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Lewis legislators oppose early voting, others may follow

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LOWVILLE — It didn’t take much coaxing for Lewis County legislators to oppose to an early-voting proposal being floated in Albany.

And officials in other counties, including St. Lawrence, also are concerned about its potential costs.

Lewis County legislators voted 10-0 to oppose early-voting bills that have been introduced in the Senate and the Assembly.

“If the law is passed, we’ll have to do it, and it will be very costly,” County Manager David H. Pendergast said.

The bills — introduced by Senate Minority Leader Andrea Stewart-Cousins and Assembly Speaker Sheldon Silver, both Democrats — would require counties to staff at least five polling sites for 14 days before a general election and the seven days before a primary election. Early-voting hours would be from 8 a.m. to 7 p.m. each day.

The intent of early voting, which is already recognized in 32 states, would be to improve voter turnout.

However, during an Election Committee meeting held just prior to Wednesday’s Legislature meeting, Lewis County election commissioners indicated that early voting could add roughly $80,000 in costs for the general election and about half that amount for primaries.

That estimate would include payment for poll workers, delivery of machines from the elections office to nine polling sites each day and additional ballots. Because of geography, commissioners said they would need to open nine sites to ensure adequate coverage.

They also expressed concern about finding enough people to serve as poll workers for so many days, having to pay overtime, adding workload to their four-person office and possibly needing more voting machines in the event of an extended impoundment.

“We don’t have the staff to do it or the machines to do it,” said Republican Commissioner Ann M. Nortz.

Rather than waiting until the monthly meeting in a couple of weeks, lawmakers at the full board meeting decided to act immediately.

“I don’t want to waste any time,” said Legislature Chairman Michael A. Tabolt, R-Croghan. “I want to send the message to Albany as soon as possible.”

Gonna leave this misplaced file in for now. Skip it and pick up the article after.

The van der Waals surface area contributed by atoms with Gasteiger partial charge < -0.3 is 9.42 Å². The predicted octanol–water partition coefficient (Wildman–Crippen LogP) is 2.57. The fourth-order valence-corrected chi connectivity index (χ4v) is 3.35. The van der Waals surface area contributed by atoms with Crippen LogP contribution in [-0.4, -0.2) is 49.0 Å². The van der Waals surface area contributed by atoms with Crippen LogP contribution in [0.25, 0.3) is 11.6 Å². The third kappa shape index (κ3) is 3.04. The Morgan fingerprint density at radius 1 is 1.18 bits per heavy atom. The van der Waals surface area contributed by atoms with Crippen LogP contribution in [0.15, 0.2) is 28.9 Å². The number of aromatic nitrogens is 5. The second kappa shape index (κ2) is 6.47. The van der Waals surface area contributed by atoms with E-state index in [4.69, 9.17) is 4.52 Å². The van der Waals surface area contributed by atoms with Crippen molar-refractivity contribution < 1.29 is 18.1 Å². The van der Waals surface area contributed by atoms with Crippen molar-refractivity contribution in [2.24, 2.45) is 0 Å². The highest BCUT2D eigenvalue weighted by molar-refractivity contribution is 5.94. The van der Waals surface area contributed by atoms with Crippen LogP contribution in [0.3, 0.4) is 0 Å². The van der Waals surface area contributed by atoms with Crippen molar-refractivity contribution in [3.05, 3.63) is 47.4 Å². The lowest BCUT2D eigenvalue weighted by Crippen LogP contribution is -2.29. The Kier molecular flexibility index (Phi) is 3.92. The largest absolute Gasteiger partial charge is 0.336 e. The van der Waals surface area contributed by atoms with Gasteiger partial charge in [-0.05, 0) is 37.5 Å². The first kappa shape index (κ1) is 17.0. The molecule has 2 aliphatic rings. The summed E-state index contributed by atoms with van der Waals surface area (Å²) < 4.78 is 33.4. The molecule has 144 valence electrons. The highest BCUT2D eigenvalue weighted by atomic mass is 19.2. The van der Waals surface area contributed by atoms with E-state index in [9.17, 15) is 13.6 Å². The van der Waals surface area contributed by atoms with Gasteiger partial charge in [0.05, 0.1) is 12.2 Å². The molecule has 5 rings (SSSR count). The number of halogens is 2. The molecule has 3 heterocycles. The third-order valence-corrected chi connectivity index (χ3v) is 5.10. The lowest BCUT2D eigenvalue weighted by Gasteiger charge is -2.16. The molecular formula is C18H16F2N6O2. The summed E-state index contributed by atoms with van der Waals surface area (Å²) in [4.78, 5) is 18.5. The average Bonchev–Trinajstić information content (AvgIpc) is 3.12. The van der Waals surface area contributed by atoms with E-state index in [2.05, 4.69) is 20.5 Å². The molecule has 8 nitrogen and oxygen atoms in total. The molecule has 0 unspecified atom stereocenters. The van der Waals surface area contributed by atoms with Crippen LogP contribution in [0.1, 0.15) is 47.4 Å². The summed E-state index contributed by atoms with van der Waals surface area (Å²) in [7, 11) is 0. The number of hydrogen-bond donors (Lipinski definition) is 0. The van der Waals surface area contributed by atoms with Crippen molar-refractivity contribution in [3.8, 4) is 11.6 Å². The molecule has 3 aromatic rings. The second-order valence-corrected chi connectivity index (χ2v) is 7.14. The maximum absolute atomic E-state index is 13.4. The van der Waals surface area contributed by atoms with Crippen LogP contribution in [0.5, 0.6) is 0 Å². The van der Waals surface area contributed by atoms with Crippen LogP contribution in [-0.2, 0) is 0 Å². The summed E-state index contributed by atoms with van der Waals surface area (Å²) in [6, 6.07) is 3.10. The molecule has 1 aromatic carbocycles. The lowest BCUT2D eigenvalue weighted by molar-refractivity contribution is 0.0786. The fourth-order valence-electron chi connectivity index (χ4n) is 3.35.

The Inter-County Legislative Committee of the Adirondacks has already passed a similar resolution, he noted.

The St. Lawrence County Board of Legislators has not yet discussed the implications of an early voting initiative, but it has the county Board of Elections talking.

“I oppose early voting,” said Republican County Commissioner Thomas A. Nichols. “I feel it’s an unfunded mandate.”

The Board of Elections has not determined how much early voting might cost the county, but Mr. Nichols said he expected it to be significant, depending on how many polls were open and for what length of time.

He also questioned how safeguards to stop people from voting more than once would be implemented and noted that polling places would have to be prepared with multiple ballots to cover individual districts.

St. Lawrence County Democratic Commissioner Jennie H. Bacon said she likes the concept of early voting but isn’t sure a one-size-fits-all approach makes sense for the state.

“I definitely am not totally against early voting,” she said. “I think it would benefit many people.”

Commissioners in both counties mentioned that opening up absentee voting to everybody, rather than only those who cannot vote at an Election Day polling site, could be an alternative.

“We already have early voting, and it’s called absentee voting,” Mr. Nichols said. “It’s a lot cheaper and a lot more effective.”

Times staff writer Martha Ellen contributed to this report.

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